It has long been hailed that “a picture is worth a thousand words” and in February this year, there was no finer example of this when the video of Ahed Tamimi from 2012 appeared on Tik-Tok. The video, which sees Tamimi a blonde-haired Palestinian girl standing up to an Israeli soldier, was wrongly circulated as an image of a Ukrainian girl confronting a Russian soldier. This fake news was quickly called out, but it did highlight the double standards towards sympathy and support to victims of war.
The video which went viral on TikTok with over 12 million views and accumulating over 800,000 likes highlighted not only how easily videos and images can be manipulated over the internet, but also how audiences can be misled and fall into the trap of believing fake news. Many aspects of the image should have made audiences question its reliability as being an image from Ukraine. The picture, seen above, shows Tamimi in a sleeveless top in “supposedly” the middle of February in Ukraine and she is heard speaking Arabic in the video. The fact that so many accepted the image as a scene from Ukraine, whilst all other images from the conflict, show the harsh winter scenes prompts a major question to reflect upon. Why do we blindly trust online images and videos?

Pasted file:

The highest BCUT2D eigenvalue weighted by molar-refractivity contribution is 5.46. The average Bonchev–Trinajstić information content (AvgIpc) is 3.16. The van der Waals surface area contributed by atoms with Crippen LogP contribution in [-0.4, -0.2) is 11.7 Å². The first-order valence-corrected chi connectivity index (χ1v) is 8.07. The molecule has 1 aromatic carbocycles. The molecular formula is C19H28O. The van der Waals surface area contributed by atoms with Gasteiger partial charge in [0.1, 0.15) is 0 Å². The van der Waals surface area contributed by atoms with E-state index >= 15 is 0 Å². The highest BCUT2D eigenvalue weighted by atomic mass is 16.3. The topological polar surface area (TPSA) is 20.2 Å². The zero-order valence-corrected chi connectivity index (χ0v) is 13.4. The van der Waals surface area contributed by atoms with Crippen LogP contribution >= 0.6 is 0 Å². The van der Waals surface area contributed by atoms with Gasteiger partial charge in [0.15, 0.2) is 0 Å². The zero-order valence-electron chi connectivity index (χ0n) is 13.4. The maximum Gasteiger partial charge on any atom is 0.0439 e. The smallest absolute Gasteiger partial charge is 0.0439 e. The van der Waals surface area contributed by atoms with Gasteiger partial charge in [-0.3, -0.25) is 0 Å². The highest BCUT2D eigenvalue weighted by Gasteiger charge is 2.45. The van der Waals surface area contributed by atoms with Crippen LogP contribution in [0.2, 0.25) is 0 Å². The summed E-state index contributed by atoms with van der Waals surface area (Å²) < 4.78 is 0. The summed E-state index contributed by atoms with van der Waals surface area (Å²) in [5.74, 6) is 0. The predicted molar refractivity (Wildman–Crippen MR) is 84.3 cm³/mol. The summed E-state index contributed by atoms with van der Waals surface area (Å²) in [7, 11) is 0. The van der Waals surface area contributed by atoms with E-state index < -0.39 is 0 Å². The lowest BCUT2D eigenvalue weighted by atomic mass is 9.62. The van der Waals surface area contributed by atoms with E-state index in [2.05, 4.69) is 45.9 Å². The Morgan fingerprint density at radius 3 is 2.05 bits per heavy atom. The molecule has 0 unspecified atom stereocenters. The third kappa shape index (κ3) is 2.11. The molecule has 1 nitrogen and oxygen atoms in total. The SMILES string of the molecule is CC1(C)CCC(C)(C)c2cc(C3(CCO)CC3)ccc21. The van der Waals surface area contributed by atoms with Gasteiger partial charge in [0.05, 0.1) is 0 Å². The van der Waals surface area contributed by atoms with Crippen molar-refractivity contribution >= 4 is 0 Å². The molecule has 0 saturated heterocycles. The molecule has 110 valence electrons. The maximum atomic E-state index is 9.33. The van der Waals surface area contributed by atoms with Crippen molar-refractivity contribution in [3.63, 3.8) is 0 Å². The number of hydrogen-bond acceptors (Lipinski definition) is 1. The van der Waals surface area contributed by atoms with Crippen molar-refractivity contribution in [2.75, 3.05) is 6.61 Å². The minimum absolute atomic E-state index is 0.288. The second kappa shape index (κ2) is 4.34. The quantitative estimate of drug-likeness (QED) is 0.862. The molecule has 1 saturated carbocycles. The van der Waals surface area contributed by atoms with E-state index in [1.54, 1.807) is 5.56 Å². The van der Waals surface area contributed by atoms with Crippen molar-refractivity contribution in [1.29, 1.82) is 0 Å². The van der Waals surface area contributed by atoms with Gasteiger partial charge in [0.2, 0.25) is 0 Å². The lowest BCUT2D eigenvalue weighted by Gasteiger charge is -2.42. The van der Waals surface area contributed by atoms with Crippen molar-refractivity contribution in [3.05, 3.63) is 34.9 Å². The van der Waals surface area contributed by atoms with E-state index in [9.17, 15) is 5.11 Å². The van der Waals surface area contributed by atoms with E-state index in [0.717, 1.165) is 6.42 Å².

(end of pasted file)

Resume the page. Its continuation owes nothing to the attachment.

The video of Tamimi began circulating on TikTok published by a random user account. Therefore, it is not as if the video began circulating from an authenticated verified account. That’s not to say that we should have blind trust in images that circulate from verified accounts, even verified news corporations, but even more so it does call to question the trust we seem to have in the imagery and videos we see online. In 2019, Kalev Leetaru wrote for Forbes that he believes “the single most important factor in the rise of visual misinformation, disinformation, fake news and foreign influence is our blind trust in the idea that ‘seeing is believing’ (Leetaru, 2019)”. The notion of ‘seeing is believing’ tends to make us think that if we see an image or video of an event, then we ourselves have witnessed it too. As Leetaru writes this assumption is often due to the way in which the public “typically see imagery and video as definitive third-party neutral documentation of an event” (Leetaru, 2019). This notion of “witnessing” events through videos is not something new, and many of us will have been affected and mobilised by such medium.